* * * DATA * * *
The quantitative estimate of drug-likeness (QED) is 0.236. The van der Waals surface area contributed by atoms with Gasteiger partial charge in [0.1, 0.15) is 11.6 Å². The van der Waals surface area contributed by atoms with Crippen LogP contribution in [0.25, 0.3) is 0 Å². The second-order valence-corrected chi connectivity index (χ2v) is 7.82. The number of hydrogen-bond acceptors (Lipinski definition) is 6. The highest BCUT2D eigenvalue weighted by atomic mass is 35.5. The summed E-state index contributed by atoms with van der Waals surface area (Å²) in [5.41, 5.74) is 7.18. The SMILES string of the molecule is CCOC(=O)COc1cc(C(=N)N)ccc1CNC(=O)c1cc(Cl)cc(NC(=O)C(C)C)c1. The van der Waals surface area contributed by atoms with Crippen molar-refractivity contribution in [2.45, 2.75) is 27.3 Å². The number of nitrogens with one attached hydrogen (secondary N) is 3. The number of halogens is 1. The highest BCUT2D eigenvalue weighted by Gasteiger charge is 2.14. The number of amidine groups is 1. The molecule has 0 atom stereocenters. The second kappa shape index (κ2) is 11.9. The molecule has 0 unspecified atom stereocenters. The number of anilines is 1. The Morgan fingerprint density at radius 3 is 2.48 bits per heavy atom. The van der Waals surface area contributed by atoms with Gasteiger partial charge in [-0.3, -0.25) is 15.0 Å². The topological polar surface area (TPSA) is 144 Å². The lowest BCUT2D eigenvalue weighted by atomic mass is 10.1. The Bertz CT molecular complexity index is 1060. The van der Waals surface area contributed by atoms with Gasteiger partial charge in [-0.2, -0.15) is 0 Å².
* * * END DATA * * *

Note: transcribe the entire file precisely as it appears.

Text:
The quantitative estimate of drug-likeness (QED) is 0.236. The van der Waals surface area contributed by atoms with Gasteiger partial charge in [0.1, 0.15) is 11.6 Å². The van der Waals surface area contributed by atoms with Crippen LogP contribution in [0.25, 0.3) is 0 Å². The second-order valence-corrected chi connectivity index (χ2v) is 7.82. The number of hydrogen-bond acceptors (Lipinski definition) is 6. The highest BCUT2D eigenvalue weighted by atomic mass is 35.5. The summed E-state index contributed by atoms with van der Waals surface area (Å²) in [5.41, 5.74) is 7.18. The SMILES string of the molecule is CCOC(=O)COc1cc(C(=N)N)ccc1CNC(=O)c1cc(Cl)cc(NC(=O)C(C)C)c1. The van der Waals surface area contributed by atoms with Crippen molar-refractivity contribution in [2.45, 2.75) is 27.3 Å². The number of nitrogens with one attached hydrogen (secondary N) is 3. The number of halogens is 1. The highest BCUT2D eigenvalue weighted by Gasteiger charge is 2.14. The number of amidine groups is 1. The molecule has 0 atom stereocenters. The second kappa shape index (κ2) is 11.9. The molecule has 0 unspecified atom stereocenters. The number of anilines is 1. The Morgan fingerprint density at radius 3 is 2.48 bits per heavy atom. The van der Waals surface area contributed by atoms with Gasteiger partial charge in [-0.3, -0.25) is 15.0 Å². The topological polar surface area (TPSA) is 144 Å². The lowest BCUT2D eigenvalue weighted by atomic mass is 10.1. The Bertz CT molecular complexity index is 1060. The van der Waals surface area contributed by atoms with Gasteiger partial charge in [-0.2, -0.15) is 0 Å².